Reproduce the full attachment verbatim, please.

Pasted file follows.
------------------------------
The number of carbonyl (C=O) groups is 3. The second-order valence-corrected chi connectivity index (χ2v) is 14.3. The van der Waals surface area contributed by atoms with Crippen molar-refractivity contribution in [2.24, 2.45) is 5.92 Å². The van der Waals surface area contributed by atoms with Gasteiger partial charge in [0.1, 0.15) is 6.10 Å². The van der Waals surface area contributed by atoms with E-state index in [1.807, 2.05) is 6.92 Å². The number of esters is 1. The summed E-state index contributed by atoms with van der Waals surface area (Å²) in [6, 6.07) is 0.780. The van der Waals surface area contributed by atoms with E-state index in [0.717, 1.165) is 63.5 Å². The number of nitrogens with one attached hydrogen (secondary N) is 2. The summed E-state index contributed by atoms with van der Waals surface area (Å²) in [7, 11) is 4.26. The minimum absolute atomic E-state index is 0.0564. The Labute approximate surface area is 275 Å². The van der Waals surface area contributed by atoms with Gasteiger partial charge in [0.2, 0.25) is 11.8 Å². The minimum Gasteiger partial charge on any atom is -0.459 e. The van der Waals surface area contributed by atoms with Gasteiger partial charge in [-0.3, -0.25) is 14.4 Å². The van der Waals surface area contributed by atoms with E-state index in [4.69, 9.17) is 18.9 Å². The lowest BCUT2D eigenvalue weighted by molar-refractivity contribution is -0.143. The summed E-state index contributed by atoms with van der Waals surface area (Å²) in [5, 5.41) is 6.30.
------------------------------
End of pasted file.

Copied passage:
The number of carbonyl (C=O) groups is 3. The second-order valence-corrected chi connectivity index (χ2v) is 14.3. The van der Waals surface area contributed by atoms with Crippen molar-refractivity contribution in [2.24, 2.45) is 5.92 Å². The van der Waals surface area contributed by atoms with Gasteiger partial charge in [0.1, 0.15) is 6.10 Å². The van der Waals surface area contributed by atoms with E-state index in [1.807, 2.05) is 6.92 Å². The number of esters is 1. The summed E-state index contributed by atoms with van der Waals surface area (Å²) in [6, 6.07) is 0.780. The van der Waals surface area contributed by atoms with E-state index in [0.717, 1.165) is 63.5 Å². The number of nitrogens with one attached hydrogen (secondary N) is 2. The summed E-state index contributed by atoms with van der Waals surface area (Å²) in [7, 11) is 4.26. The minimum absolute atomic E-state index is 0.0564. The Labute approximate surface area is 275 Å². The van der Waals surface area contributed by atoms with Gasteiger partial charge in [0.2, 0.25) is 11.8 Å². The minimum Gasteiger partial charge on any atom is -0.459 e. The van der Waals surface area contributed by atoms with Gasteiger partial charge in [-0.3, -0.25) is 14.4 Å². The van der Waals surface area contributed by atoms with E-state index in [4.69, 9.17) is 18.9 Å². The lowest BCUT2D eigenvalue weighted by molar-refractivity contribution is -0.143. The summed E-state index contributed by atoms with van der Waals surface area (Å²) in [5, 5.41) is 6.30.